Skip to main content

Replies sorted oldest to newest

My pick for best buys in Priorat is Mas Igneus. Everything they produce that we've tried was worthy of purchase. Two reds to look for are the FA206 and FA112. These are truly outstanding wines in the $30 (FA112) and under (FA206) range.

Don't neglect the similar wines from Montsant. Celler Laurona is one to seek out.

Glenn, I'll look for the Pinord. I've never heard of it before.
Spo - Rioja is far richer and has bodegas that are quite large, so they're able to do that kind of thing.

They've also been pouring money into marketing and PR, with more misfires than successes IMO.

But all that aside, I don't see the comparison to Jumilla in quality or quantity, other than the fact that they're both in Spain.

The entire region of Murcia, including Jumilla, Bullas and Yecla, is about 40,500 hectares and of that Jumilla is largest with somewhere around 30,000+ or so. OTOH, Rioja is about 64,000. The production figures don't correlate however - I think Rioja puts out over 10 times the amount of wine.

More importantly, Rioja has well over 1000 bodegas whereas Jumilla has about 45 and some of those are co-ops. Many bodegas in the region just don't produce wine that's all that good, and consequently it's not imported into the US.

There are a few producers in the region who worked with a few US importers to develop wines for the US market and those dominate what people see and know.

There are also newer and younger producers who are ambitious and working to upgrade the quality of the wine - most of them aren't here and the more ambitious are also hindered by the fact that their wines are costly and Spanish wine over $30 is just not moving in the US market, even with really high points.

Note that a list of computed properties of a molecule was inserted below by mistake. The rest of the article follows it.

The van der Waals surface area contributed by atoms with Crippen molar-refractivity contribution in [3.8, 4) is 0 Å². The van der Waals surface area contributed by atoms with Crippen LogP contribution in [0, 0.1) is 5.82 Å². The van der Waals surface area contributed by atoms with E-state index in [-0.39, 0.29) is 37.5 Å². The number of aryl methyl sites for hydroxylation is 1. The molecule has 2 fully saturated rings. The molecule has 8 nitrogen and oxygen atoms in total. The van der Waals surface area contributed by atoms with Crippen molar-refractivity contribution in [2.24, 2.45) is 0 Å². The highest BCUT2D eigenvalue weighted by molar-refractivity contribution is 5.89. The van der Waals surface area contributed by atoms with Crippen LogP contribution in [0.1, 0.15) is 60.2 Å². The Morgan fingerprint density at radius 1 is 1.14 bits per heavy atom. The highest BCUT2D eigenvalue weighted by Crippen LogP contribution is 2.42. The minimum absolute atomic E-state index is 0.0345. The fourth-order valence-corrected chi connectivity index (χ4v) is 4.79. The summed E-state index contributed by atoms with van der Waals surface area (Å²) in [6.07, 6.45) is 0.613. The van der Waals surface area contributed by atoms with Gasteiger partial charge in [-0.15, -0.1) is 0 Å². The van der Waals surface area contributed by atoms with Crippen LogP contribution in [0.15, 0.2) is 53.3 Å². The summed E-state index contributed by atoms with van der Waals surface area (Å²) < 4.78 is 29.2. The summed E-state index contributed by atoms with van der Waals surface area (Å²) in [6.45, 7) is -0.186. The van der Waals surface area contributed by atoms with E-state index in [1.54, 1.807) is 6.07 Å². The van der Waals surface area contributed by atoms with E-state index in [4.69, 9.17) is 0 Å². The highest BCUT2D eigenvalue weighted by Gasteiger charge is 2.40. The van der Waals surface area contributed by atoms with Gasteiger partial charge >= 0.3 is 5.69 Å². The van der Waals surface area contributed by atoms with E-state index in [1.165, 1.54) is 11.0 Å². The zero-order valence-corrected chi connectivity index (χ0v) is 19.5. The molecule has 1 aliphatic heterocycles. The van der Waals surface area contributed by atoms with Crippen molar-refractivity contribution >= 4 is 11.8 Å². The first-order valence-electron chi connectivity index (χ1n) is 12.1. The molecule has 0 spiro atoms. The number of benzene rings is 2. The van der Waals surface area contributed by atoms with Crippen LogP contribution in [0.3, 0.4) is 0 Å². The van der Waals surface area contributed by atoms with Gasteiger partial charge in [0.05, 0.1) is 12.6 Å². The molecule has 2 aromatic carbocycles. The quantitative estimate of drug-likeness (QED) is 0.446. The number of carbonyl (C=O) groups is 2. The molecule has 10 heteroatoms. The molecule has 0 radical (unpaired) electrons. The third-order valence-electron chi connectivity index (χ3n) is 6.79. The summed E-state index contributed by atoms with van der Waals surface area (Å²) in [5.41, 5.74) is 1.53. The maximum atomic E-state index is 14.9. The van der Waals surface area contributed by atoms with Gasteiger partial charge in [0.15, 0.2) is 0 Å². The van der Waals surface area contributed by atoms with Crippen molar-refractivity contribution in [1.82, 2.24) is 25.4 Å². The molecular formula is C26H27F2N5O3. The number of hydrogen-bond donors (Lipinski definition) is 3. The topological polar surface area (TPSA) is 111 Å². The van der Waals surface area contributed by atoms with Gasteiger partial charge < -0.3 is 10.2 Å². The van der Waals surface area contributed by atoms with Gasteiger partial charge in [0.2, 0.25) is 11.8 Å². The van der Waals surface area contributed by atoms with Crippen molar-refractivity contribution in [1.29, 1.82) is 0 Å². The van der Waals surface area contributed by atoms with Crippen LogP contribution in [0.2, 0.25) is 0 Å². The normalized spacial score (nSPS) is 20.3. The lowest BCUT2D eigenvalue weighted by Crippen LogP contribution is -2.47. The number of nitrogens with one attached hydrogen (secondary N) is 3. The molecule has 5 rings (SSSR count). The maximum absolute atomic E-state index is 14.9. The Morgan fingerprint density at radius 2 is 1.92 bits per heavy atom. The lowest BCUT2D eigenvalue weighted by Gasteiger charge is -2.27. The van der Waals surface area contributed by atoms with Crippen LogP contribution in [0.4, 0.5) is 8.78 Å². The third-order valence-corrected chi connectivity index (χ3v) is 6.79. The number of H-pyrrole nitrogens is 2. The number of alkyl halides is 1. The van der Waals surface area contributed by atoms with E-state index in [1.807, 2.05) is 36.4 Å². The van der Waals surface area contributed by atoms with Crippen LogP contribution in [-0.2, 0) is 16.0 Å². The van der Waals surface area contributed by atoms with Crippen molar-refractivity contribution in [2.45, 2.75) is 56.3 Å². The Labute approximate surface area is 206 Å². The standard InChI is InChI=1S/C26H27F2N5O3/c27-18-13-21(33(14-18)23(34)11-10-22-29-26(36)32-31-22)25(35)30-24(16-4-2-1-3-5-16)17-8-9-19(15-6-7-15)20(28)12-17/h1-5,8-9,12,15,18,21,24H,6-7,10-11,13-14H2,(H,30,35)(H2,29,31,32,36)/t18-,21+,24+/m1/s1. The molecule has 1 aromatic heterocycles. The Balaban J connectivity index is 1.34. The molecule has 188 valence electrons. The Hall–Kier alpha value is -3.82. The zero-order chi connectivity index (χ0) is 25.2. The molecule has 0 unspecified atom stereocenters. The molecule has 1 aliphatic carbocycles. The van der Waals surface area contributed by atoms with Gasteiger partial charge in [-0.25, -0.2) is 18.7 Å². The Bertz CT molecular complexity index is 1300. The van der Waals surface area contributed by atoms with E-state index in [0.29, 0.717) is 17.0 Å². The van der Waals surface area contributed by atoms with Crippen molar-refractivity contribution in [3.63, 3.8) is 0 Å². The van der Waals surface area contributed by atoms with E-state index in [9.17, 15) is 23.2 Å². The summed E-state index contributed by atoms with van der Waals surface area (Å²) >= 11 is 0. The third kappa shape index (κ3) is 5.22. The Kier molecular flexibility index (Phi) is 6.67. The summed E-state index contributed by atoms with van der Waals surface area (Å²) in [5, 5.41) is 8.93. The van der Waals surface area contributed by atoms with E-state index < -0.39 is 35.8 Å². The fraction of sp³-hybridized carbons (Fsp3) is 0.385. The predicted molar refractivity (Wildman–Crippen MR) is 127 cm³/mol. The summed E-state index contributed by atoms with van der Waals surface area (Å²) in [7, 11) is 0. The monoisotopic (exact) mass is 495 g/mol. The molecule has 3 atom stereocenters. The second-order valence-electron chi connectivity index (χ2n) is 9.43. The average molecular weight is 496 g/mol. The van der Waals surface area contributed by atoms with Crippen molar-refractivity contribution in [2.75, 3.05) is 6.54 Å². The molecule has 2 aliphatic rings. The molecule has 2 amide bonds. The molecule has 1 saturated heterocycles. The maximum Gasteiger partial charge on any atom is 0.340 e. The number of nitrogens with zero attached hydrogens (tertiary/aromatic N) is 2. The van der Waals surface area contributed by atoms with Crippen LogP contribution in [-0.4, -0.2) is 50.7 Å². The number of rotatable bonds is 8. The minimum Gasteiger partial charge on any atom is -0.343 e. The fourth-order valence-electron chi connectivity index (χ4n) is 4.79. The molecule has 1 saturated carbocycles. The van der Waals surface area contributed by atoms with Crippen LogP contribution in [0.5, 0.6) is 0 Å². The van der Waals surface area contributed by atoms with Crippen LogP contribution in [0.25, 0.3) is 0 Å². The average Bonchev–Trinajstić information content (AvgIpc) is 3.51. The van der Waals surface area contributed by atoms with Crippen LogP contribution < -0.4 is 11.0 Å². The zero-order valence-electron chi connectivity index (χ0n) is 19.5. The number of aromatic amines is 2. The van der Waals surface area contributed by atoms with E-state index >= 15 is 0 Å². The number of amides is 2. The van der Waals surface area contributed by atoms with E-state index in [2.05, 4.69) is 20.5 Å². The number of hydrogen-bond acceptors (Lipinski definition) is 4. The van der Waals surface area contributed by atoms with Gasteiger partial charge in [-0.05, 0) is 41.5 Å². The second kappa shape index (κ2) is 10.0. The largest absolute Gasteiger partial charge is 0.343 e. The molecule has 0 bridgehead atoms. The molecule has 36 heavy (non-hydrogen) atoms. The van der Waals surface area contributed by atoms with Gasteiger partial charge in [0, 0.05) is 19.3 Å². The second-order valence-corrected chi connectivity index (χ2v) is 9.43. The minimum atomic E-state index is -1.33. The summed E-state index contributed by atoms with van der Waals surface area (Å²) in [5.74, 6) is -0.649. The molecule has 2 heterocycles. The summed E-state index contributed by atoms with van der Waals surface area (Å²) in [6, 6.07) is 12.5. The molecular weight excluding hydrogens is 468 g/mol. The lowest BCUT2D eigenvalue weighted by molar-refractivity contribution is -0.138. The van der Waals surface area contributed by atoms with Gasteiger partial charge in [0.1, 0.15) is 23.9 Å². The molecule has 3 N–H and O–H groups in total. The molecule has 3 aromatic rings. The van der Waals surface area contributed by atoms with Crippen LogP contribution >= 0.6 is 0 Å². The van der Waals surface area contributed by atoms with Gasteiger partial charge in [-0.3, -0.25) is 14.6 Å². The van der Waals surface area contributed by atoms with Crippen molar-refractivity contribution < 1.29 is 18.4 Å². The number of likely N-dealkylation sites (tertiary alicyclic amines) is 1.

Otherwise, it's still a region of rustic wines.

In the $10 - $20 range, I'm hard pressed to think of all that many wines from Jumilla. It's essentially a small group of wines that define Jumilla in the US - Julia Roch e Hijos Casa Castillo, Casa de la Ermita, Agapito Rico, Finca Luzón, Hijos de Juan Gil, and Bodegas Olivares, and Bodegas Bleda. Then there's Bodegas El Nido, which is about 9 years old and was started by a US importer who partnered with Juan Gil and brought in an Australian winemaker specifically to produce a confection for the US critics and market. Smart move too - he picked the winemaker with more 100 point wines from Parker than anyone else and they hit some home runs. But those wines are way over $20, and there are plenty of those in Rioja too.

I like many of the wines for sure and some of them are quite delicious, but IMHO there's no comparison to Rioja in terms of selection or availability.
Last edited by gregt
Steve - I don't think they've ever denied it. I wish I had done it - the wine has a lot of fans and it gets huge scores - 97, 98, 99 points from WA and it helps the importer, or at least used to help the importer, place other wines from the portfolio. They were pretty ruthless with it. Brilliant plan and brilliant execution.
Originally posted by GregT:
In the $10 - $20 range, I'm hard pressed to think of all that many wines from Jumilla.

So you equate quantity with quality? Everybody and their grandmother know there's an ocean more wine coming out of Rioja than Jumilla, but Jumilla produces better wines in the $10-20 range. The number of wines has nothing to do with it. (Not that it matters, but almost everything from Jumilla is in the $10-20 range.)
I never equated the two. Of course you're right and the mere fact of quantity doesn't have anything at all to do with quality. But Rioja has been producing wine for export for centuries and it's got huge bodegas that consistently produce wine of better quality than even many small, artisanal producers. Riscal's reserva is actually even ageworthy - I've had them over 30 years back and they're under $20.